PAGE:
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“STOP CALLING IT PORN!” – Flickr Is Now Charging for NSFW


STOP CALLING IT PORN. This was the subject line of an email Flickr sent out recently. The press release says they are providing a safe space for ALL photographers to view what is typically deemed as pornography. The platform has failed to define what is risqué in its effort to offer inclusion by touting it isn’t porn. But they will be charging a fee of $8.25 monthly, or $72 annually, to upload content with their Pro account into what it considers the grey area.

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Personally speaking, I left Flickr years ago because of the community. I’d upload fairly tame images of young models that were met by a community of voyeuristic members. The experience made me feel like it wasn’t a safe space anymore. I transitioned to Instagram with everybody else instead.

Editor-In-Chief Chris Gampat wrote a few years back about several NSFW groups on Flickr dedicated to sex and sexual acts. Upon clicking one of those groups from the article, I received a 403 error. There was a prompt to create an account and get permission to join the group. It’s safe to say that nothing has changed. Conversely, they’re like a time vessel that has remained untampered. The only difference is now you can pay for it and save yourself the annoyance of having to click on an image deemed Adult Content. Flickr is choosing to double down and capitalize on the questionable content.

I typed NSFW into the search engine on Flickr’s Welcome Page. Numerous images of NSFW content in varying degrees of nudity and exposed genitalia popped into the feed. They had not been flagged as explicit or adult content. And I didn’t even have to create an account.

Several of those images were sexual acts captured on a smartphone from the man’s perspective. The poorly lit explicit images were straight-up porn. Not even portrait mode or a fake haze filter could change that blatant fact and push it even to the edge of art. For argument’s sake, we’re going to go by the actual definition in the dictionary.

The Oxford Dictionary defines pornography as printed or visual material containing the explicit description or display of sexual organs or activity intended to stimulate erotic rather than aesthetic or emotional feelings

There is a difference between risqué and pornography. A fair amount of images in that search result were flat-out pornographic. If Flickr doesn’t want to call it porn, they need to set a standard and better educate members.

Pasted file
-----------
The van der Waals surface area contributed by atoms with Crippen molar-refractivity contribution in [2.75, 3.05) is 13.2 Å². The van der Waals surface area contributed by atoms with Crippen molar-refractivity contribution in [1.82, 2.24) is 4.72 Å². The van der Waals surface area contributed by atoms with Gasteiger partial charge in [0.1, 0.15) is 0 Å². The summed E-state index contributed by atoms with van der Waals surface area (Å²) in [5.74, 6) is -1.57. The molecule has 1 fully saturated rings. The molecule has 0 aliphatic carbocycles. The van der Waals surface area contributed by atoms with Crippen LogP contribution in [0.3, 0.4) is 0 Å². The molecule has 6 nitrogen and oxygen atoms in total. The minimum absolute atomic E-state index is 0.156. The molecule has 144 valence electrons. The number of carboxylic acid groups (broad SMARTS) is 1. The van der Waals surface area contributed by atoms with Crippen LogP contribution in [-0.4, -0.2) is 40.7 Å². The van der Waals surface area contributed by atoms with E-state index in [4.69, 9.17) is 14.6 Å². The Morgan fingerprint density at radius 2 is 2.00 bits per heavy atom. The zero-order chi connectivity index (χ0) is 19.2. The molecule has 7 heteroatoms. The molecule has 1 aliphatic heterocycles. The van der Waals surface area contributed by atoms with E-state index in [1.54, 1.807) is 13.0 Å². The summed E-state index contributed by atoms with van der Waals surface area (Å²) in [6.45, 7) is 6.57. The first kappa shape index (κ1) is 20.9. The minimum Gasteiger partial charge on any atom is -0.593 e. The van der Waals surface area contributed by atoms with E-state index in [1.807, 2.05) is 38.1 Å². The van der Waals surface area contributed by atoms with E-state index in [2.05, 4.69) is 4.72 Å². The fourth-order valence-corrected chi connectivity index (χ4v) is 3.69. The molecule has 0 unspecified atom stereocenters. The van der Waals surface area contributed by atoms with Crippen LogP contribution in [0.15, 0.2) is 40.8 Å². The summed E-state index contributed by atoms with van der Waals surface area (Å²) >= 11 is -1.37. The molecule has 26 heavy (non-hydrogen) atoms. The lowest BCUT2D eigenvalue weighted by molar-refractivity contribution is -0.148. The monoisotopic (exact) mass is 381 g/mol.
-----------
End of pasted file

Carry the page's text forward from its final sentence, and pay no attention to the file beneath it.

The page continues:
Pornography Is Not Art

Pornography is not art. The image creator needs to consider angles, lighting, mood, emotion, and styling to make it art. The medium of photography used makes a huge difference when mixed with the elements mentioned above. The flash of a Polaroid in a poorly lit room can instantly cheapen a boudoir image. A cheap iPhone photo capturing a sex act while focusing on genitalia exudes nothing but what it is. It’s a cheap rendition of pornography.

The same photography that was shocking and edge-pushing 30, 40, and 50 years ago is extremely common-place today even in safe, regulated places. What was once taboo is now widely accepted.[…]– Don MacAskill, CEO of Flickr

Thirty, forty, and fifty years ago, this type of photography was predominantly dictated and captured by men. Pinup photography was initially created using a man’s definition of sexy. And it being a man’s world, women needed their approval to feel sexy. Sensuality must have been a foreign concept. Perhaps it still is.

This blanket statement is very disheartening, especially when we are still fighting for women’s equality. We’ve gone from the adage of sex sells while objectifying women to celebrating them. Much of today’s progress is because women have a seat at the table. Women have stood up and faced their own #MeToo stories. They have also stood up for being more than mere sexual subjects, which has helped change the narrative. We should continue marching forward and not racing backward.